If you were lucky enough to attend a reading of Alistair Fruish’s already legendary monosyllabic masterpiece The Sentence, then you will want to know that his modern cut-up poem Howl is available from the Liverpool Arts Lab.
I very much enjoyed this tale of wild-eyed museum anti-curation (full disclosure: includes a cameo from my KLF book).
And in case you missed it, there’s news of a TV adaptation of Robert Anton Wilson and Robert Shea’s Illuminatus! trilogy in the works.
I’ve just reached the 50,000 words mark in William Blake Vs The World, meaning that it is at the exact halfway point, which is as good a time as any to down tools for the holidays and kick back and relax for the duration.
When I resurface in January we will have a whole new decade to deal
with. Not an unformed, undefined ten years like the last lot – where
much strangeness ran wild due to the lack of a framework – but a named,
rigid decade, the type that time travellers from the future get giddy at
the thought of visiting.
Much will change. We will exit that decade having lost a lot that we hold dear, including perhaps our surviving Beatles, a number of Doctor Whos, and many others we should treasure while they are here. We will also lose a number of unmournables, such as Rupert Murdoch and the anti-climate science activist Nigel Lawson, because there must always be balance. We will most likely lose the Queen as well, an event which in its strange way will help reshape the country. Just as there’s an increase in deaths when people retire or lose their partners, there will be an increase following the death of the Queen. There are strange times ahead, and all those visiting time travellers are salivating.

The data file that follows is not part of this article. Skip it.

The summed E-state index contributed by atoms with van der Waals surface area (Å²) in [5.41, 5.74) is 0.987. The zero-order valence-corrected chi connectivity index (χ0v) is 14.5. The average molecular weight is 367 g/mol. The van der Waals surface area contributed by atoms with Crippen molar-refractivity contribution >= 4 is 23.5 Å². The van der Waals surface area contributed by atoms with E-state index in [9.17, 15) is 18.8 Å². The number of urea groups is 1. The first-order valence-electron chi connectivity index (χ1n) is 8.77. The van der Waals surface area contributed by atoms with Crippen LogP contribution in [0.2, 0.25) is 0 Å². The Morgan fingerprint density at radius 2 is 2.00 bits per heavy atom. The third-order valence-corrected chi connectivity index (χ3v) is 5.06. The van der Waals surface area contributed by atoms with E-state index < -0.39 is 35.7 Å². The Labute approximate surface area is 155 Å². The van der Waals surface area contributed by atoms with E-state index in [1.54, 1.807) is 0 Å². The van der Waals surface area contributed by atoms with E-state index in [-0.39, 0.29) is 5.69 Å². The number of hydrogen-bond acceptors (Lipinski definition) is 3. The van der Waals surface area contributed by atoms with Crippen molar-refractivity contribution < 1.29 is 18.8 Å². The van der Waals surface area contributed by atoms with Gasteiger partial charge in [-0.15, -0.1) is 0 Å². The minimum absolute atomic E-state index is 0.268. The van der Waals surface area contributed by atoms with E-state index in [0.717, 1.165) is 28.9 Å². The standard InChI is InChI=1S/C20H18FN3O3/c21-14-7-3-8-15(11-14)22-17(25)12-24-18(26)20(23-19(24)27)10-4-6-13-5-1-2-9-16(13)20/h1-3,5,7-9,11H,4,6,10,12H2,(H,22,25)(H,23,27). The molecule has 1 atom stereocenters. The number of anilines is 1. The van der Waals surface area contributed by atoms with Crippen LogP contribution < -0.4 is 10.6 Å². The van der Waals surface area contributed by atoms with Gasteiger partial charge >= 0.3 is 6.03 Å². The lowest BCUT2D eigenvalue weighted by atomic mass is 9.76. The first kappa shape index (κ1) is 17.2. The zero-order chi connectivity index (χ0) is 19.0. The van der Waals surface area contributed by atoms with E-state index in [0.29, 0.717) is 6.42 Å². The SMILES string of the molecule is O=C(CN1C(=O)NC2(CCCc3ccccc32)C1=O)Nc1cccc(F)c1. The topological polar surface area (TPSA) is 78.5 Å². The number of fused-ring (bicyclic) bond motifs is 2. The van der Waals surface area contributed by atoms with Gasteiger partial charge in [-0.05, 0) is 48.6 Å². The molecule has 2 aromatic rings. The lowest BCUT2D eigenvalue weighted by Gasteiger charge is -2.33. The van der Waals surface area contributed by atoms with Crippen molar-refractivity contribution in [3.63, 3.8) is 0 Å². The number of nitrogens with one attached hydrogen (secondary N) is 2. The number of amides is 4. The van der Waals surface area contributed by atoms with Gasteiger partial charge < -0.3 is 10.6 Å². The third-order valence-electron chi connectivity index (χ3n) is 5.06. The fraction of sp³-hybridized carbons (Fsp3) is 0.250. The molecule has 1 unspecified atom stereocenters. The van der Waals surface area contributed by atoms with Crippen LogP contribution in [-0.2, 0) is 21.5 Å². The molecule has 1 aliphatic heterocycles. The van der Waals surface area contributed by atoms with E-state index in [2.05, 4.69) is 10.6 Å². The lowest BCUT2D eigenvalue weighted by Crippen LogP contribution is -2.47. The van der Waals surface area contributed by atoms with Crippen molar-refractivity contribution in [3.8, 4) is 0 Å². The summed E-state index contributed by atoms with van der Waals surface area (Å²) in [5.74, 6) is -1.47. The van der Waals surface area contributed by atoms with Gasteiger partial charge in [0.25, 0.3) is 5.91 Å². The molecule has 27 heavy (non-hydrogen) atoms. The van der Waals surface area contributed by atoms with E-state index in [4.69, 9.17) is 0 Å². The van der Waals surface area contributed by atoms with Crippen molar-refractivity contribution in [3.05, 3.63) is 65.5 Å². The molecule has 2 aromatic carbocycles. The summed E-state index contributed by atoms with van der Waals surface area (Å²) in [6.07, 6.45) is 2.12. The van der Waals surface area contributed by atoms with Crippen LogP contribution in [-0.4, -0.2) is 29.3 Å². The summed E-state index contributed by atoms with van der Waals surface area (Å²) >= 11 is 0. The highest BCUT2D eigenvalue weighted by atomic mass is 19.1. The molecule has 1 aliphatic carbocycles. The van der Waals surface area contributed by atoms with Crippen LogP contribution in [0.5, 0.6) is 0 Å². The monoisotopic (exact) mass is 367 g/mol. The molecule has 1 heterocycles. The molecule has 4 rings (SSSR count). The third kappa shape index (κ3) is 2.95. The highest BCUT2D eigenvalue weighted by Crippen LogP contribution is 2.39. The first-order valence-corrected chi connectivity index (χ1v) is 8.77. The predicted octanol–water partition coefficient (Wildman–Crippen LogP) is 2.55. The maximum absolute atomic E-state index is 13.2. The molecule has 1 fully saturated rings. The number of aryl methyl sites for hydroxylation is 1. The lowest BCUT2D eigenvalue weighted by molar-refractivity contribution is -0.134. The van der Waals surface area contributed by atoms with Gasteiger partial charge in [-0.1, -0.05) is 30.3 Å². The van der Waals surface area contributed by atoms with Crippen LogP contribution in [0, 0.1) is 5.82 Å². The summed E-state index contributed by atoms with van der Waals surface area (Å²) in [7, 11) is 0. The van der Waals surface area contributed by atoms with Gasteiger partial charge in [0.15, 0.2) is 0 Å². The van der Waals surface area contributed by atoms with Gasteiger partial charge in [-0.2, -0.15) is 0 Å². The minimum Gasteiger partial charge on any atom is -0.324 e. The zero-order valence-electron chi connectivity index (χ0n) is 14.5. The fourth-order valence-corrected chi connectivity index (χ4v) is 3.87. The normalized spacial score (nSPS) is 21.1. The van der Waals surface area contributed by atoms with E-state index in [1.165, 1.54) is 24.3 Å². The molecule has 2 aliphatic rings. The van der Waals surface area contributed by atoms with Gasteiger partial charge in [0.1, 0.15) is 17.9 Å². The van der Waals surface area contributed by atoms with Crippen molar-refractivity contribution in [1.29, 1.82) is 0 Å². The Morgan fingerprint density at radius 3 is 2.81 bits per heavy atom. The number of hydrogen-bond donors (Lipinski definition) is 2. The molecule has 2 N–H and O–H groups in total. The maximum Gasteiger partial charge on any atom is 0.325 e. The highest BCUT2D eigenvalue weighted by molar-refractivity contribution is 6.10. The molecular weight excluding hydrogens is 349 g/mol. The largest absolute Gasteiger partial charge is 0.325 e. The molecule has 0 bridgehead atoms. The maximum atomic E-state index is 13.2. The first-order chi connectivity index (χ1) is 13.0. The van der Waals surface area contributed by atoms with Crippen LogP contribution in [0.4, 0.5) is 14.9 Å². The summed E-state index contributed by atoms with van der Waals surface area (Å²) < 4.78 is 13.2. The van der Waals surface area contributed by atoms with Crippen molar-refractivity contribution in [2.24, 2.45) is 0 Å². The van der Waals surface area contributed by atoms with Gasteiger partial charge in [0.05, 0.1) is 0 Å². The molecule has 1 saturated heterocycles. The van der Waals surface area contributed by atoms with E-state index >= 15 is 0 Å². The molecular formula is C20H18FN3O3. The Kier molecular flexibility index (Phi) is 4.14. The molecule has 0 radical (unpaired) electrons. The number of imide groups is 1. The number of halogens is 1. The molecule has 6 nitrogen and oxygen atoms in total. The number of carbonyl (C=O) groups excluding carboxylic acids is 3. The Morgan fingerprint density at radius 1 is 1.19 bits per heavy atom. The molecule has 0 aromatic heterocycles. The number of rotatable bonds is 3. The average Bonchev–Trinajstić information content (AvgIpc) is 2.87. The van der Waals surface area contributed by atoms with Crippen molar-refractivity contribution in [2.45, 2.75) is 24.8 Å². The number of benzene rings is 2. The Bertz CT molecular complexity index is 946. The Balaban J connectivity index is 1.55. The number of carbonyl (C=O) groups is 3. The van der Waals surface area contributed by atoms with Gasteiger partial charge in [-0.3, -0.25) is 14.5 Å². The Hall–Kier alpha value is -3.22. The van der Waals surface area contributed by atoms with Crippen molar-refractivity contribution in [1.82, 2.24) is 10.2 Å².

The stage is set now, and the cast lined up. Based on these, the 2020s looks like it will be a twisted dark comedy. I have been mostly avoiding spoilers but it does seem that a generational and cultural divide will form part of the plot. I hope you have left behind any unnecessary baggage and are ready to play your part, for the curtain opens in ten days, whether we are ready or not…
This newsletter is now two years old. Thank you all for being part of it, and extra thanks to those who have shown it to others and helped it grow. Your feedback has been wonderful and encourages me to keep on. Thanks also to those who bought signed books from the online book cupboard in the last newsletter, and, as always, big love to all those who bought The Future Starts Here and/or William Blake Now this year, either for yourselves or others.
Thanks, you goddamn heroes. I’m up for another spin round the sun if you are.